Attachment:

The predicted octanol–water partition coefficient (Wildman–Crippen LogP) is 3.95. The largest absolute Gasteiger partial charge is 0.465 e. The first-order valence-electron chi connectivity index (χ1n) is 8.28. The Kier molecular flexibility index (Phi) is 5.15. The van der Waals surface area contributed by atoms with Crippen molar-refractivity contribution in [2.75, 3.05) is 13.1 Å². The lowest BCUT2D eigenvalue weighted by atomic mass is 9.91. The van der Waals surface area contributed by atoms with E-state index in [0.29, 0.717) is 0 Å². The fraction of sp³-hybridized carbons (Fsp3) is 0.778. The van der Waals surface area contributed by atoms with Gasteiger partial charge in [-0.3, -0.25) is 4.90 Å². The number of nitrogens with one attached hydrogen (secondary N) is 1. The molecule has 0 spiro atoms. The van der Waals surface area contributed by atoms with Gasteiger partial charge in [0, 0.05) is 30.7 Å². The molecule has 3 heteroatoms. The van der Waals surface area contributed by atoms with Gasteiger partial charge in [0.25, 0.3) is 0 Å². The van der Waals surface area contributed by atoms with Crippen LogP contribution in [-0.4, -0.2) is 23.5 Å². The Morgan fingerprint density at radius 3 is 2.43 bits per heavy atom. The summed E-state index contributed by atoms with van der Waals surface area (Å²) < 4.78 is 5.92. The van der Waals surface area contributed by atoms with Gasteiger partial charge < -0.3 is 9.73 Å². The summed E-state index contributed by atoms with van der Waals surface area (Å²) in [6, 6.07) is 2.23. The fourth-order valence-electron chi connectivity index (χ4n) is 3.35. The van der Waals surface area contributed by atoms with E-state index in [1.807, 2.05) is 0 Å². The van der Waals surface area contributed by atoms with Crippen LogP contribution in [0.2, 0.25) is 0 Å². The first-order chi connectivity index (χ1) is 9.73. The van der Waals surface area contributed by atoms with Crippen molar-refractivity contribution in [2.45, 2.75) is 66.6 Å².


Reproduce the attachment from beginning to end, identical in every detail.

The predicted octanol–water partition coefficient (Wildman–Crippen LogP) is 3.95. The largest absolute Gasteiger partial charge is 0.465 e. The first-order valence-electron chi connectivity index (χ1n) is 8.28. The Kier molecular flexibility index (Phi) is 5.15. The van der Waals surface area contributed by atoms with Crippen molar-refractivity contribution in [2.75, 3.05) is 13.1 Å². The lowest BCUT2D eigenvalue weighted by atomic mass is 9.91. The van der Waals surface area contributed by atoms with E-state index in [0.29, 0.717) is 0 Å². The fraction of sp³-hybridized carbons (Fsp3) is 0.778. The van der Waals surface area contributed by atoms with Gasteiger partial charge in [-0.3, -0.25) is 4.90 Å². The number of nitrogens with one attached hydrogen (secondary N) is 1. The molecule has 0 spiro atoms. The van der Waals surface area contributed by atoms with Gasteiger partial charge in [0, 0.05) is 30.7 Å². The molecule has 3 heteroatoms. The van der Waals surface area contributed by atoms with Gasteiger partial charge in [0.25, 0.3) is 0 Å². The van der Waals surface area contributed by atoms with Crippen LogP contribution in [-0.4, -0.2) is 23.5 Å². The Morgan fingerprint density at radius 3 is 2.43 bits per heavy atom. The summed E-state index contributed by atoms with van der Waals surface area (Å²) < 4.78 is 5.92. The van der Waals surface area contributed by atoms with Gasteiger partial charge < -0.3 is 9.73 Å². The summed E-state index contributed by atoms with van der Waals surface area (Å²) in [6, 6.07) is 2.23. The fourth-order valence-electron chi connectivity index (χ4n) is 3.35. The van der Waals surface area contributed by atoms with E-state index in [1.807, 2.05) is 0 Å². The van der Waals surface area contributed by atoms with Crippen LogP contribution in [0.2, 0.25) is 0 Å². The first-order chi connectivity index (χ1) is 9.73. The van der Waals surface area contributed by atoms with Crippen molar-refractivity contribution in [2.45, 2.75) is 66.6 Å².